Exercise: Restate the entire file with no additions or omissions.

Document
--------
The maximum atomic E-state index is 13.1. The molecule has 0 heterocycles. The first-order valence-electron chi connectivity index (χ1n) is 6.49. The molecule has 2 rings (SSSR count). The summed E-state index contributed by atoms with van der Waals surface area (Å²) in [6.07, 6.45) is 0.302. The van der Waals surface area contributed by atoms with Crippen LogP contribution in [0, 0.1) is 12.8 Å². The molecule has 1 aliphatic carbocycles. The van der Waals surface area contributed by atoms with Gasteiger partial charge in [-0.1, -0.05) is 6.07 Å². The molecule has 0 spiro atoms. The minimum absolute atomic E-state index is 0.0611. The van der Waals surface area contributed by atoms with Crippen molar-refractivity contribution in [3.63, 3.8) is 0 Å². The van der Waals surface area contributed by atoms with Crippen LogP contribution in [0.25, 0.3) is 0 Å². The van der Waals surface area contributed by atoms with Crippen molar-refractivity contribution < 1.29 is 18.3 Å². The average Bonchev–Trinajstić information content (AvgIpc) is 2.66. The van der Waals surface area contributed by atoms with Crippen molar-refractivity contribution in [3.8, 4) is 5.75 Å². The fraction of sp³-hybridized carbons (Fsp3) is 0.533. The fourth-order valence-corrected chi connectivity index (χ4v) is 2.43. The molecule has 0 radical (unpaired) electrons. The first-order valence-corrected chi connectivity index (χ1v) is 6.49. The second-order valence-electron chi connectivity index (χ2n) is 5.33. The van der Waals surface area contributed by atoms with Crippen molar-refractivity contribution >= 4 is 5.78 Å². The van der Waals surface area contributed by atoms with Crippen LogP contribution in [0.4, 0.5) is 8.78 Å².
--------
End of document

The maximum atomic E-state index is 13.1. The molecule has 0 heterocycles. The first-order valence-electron chi connectivity index (χ1n) is 6.49. The molecule has 2 rings (SSSR count). The summed E-state index contributed by atoms with van der Waals surface area (Å²) in [6.07, 6.45) is 0.302. The van der Waals surface area contributed by atoms with Crippen LogP contribution in [0, 0.1) is 12.8 Å². The molecule has 1 aliphatic carbocycles. The van der Waals surface area contributed by atoms with Gasteiger partial charge in [-0.1, -0.05) is 6.07 Å². The molecule has 0 spiro atoms. The minimum absolute atomic E-state index is 0.0611. The van der Waals surface area contributed by atoms with Crippen molar-refractivity contribution in [3.63, 3.8) is 0 Å². The van der Waals surface area contributed by atoms with Crippen LogP contribution in [0.25, 0.3) is 0 Å². The van der Waals surface area contributed by atoms with Crippen molar-refractivity contribution < 1.29 is 18.3 Å². The average Bonchev–Trinajstić information content (AvgIpc) is 2.66. The van der Waals surface area contributed by atoms with Crippen molar-refractivity contribution in [3.8, 4) is 5.75 Å². The fraction of sp³-hybridized carbons (Fsp3) is 0.533. The fourth-order valence-corrected chi connectivity index (χ4v) is 2.43. The molecule has 0 radical (unpaired) electrons. The first-order valence-corrected chi connectivity index (χ1v) is 6.49. The second-order valence-electron chi connectivity index (χ2n) is 5.33. The van der Waals surface area contributed by atoms with Crippen molar-refractivity contribution >= 4 is 5.78 Å². The van der Waals surface area contributed by atoms with Crippen LogP contribution in [0.4, 0.5) is 8.78 Å².